By Mary Jane Chaignot

Categories: Women in the New Testament

  • Elizabeth and Anna lived during the reign of Herod the Great (37-4BCE).
  • Herod was a Jew, but cooperated with the Roman occupiers. The Jews hated him, and in an effort to win them over, he had the temple rebuilt.
  • Most Jews were expecting some sort of "deliverer," or "anointed one," or "Messiah," or "Christ." The words are synonymous.
  • Elizabeth means "one to whom God has sworn."
  • Elizabeth was of priestly descent.
  • She was obedient to God's commands, devout.
  • Barrenness was considered to be a sign of God's disfavor.
  • Elizabeth was late in years, probably menopausal (Sort of reminds us of Abraham and Sarah's situation).
  • Her pregnancy was miraculous.
  • We don't know why Elizabeth remained in seclusion for 5 months after she became pregnant.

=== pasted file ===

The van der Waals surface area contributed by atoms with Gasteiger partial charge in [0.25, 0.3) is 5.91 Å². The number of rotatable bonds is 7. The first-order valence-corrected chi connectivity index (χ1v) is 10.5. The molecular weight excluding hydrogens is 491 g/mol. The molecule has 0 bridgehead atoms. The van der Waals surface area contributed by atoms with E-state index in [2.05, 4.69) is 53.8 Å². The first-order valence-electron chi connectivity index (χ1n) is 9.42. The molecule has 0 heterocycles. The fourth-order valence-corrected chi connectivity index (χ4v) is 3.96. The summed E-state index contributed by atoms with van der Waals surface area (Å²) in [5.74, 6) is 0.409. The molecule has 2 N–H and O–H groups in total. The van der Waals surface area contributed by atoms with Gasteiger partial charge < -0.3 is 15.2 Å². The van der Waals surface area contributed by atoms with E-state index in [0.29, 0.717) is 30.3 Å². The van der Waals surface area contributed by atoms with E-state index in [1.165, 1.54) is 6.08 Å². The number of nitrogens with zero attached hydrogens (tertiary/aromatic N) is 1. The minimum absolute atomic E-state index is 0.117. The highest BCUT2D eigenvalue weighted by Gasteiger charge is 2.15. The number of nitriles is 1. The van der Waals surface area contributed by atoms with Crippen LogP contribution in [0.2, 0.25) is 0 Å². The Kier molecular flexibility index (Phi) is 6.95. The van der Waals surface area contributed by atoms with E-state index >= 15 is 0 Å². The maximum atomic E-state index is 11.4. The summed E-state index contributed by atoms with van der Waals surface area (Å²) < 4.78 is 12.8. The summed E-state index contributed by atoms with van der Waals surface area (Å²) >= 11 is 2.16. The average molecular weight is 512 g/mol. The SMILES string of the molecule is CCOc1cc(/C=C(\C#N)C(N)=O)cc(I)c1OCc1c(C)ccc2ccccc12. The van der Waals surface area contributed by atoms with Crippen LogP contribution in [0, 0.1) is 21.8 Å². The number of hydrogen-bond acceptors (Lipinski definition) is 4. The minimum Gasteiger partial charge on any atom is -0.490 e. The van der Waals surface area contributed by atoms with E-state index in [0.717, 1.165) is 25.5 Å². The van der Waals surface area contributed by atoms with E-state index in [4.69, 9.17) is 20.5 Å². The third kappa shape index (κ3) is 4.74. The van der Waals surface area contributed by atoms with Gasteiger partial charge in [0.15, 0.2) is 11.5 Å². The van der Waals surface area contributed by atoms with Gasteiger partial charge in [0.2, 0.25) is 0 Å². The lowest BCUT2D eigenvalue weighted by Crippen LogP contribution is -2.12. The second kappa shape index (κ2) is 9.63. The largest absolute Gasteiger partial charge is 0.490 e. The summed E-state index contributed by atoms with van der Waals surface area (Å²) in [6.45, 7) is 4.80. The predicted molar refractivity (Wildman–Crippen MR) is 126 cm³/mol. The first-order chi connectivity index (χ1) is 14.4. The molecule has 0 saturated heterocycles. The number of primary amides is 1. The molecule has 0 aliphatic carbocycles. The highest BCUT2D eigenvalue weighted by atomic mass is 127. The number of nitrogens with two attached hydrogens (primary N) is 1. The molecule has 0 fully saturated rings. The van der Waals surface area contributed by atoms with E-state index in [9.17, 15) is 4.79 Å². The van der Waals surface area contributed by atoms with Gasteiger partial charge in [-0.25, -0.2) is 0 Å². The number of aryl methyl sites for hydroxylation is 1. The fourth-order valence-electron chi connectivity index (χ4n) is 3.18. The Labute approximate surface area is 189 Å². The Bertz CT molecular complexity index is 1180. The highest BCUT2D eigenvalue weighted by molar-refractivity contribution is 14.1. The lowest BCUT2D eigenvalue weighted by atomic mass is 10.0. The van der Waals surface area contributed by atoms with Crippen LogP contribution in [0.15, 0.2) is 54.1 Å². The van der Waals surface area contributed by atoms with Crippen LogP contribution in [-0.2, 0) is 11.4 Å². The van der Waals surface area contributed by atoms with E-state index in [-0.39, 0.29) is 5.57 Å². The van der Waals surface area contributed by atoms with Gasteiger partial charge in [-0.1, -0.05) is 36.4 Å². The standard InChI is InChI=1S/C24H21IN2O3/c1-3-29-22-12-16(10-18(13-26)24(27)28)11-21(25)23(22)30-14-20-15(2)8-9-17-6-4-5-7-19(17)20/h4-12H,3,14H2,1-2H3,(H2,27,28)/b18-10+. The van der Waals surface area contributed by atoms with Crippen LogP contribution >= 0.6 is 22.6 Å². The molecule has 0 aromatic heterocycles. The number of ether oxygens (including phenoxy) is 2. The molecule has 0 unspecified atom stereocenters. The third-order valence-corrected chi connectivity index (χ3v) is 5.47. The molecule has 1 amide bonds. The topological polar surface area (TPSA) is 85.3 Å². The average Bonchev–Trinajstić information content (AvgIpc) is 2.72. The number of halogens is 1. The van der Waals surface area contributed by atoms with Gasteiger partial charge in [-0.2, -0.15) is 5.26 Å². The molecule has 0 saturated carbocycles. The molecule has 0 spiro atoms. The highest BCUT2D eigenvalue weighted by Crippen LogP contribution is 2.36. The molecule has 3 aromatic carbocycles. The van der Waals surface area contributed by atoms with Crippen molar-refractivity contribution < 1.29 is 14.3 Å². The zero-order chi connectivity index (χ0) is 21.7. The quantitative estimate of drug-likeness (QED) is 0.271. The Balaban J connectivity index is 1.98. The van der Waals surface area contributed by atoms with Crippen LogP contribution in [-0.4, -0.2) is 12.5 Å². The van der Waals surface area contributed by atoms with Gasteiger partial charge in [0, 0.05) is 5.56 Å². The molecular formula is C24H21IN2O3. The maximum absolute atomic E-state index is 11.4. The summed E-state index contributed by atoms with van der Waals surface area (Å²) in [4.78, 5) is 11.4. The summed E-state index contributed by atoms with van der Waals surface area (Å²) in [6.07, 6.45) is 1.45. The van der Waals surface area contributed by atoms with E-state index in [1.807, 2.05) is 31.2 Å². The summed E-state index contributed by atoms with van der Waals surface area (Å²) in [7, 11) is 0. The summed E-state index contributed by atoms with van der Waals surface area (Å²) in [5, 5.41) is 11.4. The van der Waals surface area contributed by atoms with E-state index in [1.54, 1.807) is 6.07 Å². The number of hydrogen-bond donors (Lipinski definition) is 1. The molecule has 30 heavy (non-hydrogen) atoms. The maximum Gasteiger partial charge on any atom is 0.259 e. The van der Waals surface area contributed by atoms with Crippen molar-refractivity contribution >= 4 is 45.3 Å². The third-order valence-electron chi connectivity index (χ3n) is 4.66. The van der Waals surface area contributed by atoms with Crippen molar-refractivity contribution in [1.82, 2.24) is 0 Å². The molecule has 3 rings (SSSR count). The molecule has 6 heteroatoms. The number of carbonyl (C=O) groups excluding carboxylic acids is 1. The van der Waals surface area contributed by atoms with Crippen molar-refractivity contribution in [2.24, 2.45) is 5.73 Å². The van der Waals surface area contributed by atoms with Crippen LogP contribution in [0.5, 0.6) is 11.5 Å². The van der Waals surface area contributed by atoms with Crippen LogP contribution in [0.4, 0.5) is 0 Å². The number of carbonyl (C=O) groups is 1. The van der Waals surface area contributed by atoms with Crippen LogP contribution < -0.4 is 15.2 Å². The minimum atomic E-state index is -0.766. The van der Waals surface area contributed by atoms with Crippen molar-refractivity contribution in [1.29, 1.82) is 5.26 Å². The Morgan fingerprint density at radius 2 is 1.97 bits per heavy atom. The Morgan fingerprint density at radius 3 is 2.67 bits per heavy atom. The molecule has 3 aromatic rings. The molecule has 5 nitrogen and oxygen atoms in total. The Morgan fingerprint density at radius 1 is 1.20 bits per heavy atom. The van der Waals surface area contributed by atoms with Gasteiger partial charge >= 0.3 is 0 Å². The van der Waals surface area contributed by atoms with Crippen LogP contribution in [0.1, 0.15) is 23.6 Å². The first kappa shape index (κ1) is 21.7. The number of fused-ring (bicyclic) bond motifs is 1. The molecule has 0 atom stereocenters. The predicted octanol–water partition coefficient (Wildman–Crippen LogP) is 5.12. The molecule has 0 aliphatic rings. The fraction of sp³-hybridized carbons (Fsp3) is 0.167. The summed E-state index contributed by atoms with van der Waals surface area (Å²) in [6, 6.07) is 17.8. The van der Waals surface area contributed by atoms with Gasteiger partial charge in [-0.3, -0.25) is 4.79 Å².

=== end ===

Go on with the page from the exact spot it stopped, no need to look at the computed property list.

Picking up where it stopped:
• When Mary came to visit her, Elizabeth was filled with the Holy Spirit.
  • Acting as a prophet (God's spokesperson), she blessed Mary.
  • Mary stayed for three months, but left before John was born.
  • Elizabeth named John because Zechariah was still struck dumb.


Aland, Kurt. Synopsis of the Four Gospels. Germany: Bible Society Stuttgart, 1972.

Beare, F.W. The Gospel According to Matthew. San Francisco: Harper & Row, 1981.

Brown, Raymond. The Birth of the Messiah. New York: Doubleday, 1993.

Gaventa, Beverly. Mary: Glimpses of the Mother of Jesus. Minneapolis, MN: Fortress Press, 1999.

Geldenhuys, Norval. Commentary on the Gospel of Luke. The New International Commentary on the New Testament. Grand Rapids, MI: Wm B Eerdmans, 1977.

Griffith-Jones, Robin. The Four Witnesses. San Francisco: Harper Collins, 2000.

Johnson, Luke Timothy. The Gospel of Luke. Sacra Pagina Series. Collegeville, MN: The Liturgical Press, 1991.

Sallberg Kam, Rose. Their Stories, Our Stories. New York: Continuum Publishing, 1995.

Summers, Ray. Commentary on Luke. Waco, TX: Word Books, 1972.

Bible Characters